Dear Sarah: On Talent

Dear Sarah,

My question if you have a passion, how do you know if you have a talent for it? What has been your experience with coming to realize you were gifted and talented in writing. You said you only had a small support group. You went on and found your talent after horrific odds. Were you able to reproduce what your ex-husband threw away?

Marian Ann J.

Hi Marian!

Thank you for posting this question the other day on my video! (and no, the birds did not take my tiara…ha ha).

First, regarding knowing if you are talented in your passion. There is a great book called 10,000 Hours by Malcolm Gladwell. In the book, Gladwell talks about how it takes 10,000 of practice to become “great” at something. I believe that this holds true for so many things: dancing, singing, acting, painting, writing. Not every is born with natural talent. Maybe some people are. But, for the most part, we have to practice.

Let’s check out the math:

talent

What this chart states is that if I only practice one hour a day, seven days a week, it will take 27+ years to reach the 10,000 mark. If I practice 10 hours per day, it will take just under three years. Typically, people fall somewhere in-between (unless it is one of my kids when I used to try to get then to play a musical instrument in which case it would have taken either one of them 192 years to learn how to play the violin).
So, that is the first start. If you start tackling your passion by practicing, you can be assured that you will improve. No debate there. And, if you have an innate talent, the time will definitely diminish quickly.

But, as I stated in a previous letter to Julia C. who asked about writing and publishing books, just because you are talented doesn’t mean you will be a success. Just watch those talent reality shows. For every person who makes it to the stage, there are 10,000+ people who tried out. And think about all of the talented singers or actors who try out but are passed over.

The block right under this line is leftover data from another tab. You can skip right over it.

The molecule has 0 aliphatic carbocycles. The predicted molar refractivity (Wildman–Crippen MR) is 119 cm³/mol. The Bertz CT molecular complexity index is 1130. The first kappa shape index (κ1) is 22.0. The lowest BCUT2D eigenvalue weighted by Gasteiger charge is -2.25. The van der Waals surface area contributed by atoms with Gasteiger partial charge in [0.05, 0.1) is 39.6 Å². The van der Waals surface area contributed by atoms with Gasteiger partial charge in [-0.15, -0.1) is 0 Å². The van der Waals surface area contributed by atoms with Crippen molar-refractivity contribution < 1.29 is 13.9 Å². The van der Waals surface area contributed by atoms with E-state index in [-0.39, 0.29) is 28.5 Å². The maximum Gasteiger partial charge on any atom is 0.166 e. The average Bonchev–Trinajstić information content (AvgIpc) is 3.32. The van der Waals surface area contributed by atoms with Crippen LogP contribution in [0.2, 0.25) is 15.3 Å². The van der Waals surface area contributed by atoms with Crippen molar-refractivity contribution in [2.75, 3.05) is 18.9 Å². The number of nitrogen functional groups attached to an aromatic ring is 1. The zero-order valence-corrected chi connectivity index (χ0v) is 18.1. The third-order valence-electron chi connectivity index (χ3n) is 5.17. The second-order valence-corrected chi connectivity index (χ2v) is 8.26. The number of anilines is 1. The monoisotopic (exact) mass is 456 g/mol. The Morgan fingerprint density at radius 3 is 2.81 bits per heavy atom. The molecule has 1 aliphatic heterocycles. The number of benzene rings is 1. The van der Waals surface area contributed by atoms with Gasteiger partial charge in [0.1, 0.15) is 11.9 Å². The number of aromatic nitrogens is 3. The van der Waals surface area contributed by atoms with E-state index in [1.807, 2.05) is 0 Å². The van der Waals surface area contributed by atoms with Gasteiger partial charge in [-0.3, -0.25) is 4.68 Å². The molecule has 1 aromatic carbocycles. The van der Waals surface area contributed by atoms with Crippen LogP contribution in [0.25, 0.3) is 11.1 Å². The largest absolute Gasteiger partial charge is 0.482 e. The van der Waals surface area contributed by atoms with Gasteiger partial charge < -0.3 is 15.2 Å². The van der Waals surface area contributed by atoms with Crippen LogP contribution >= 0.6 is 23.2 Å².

Does that make them any less talented?

How about actors or actresses that are horrible actors? How did they make it to the big screen when other talented people did not? I suspect that comes from knowing people or being in the right spot at the right time.

The bottom line is that if we have a passion for something and are talented, we will keep doing what we love. If we have a passion for it and are not talented, we will keep doing what we love. Anyone who follows their passion with the sole purpose of being the best or the most successful or the highest paid…well, that’s not really their passion, is it?

God rewards us for following our hearts, not our focus on prideful things like money or status or capturing the limelight. Look at how many celebrities HAVE achieved big money and celebrity status but are unhappy. Drugs, divorce, lawsuits, financial ruin, etc. Of course, not all celebrities face that but there sure are a lot of them, aren’t there?

I believe that both practice and passion will lead anyone to talent in whatever field they pursue. But you cannot make short-cuts.

BTW, I tend to write between 35 and 50 hours a week. Since I’ve been writing for years and years (and years and years), I hit 10,000 long ago. But I still practice. I still research. I still study. I will never be able to know enough to make me truly feel that I am “talented.” I’m constantly surprised when people write that they love my books, characters, writing, settings. Even if they didn’t, I’d still be writing. 😉

Hugs and blessings,

Sarah

P.S. In regard to my ‘lost’ manuscripts, I managed to salvage Fields of Corn and Gypsy in Black. But I lost at least eight others that I have not been able to reproduce. 🙁


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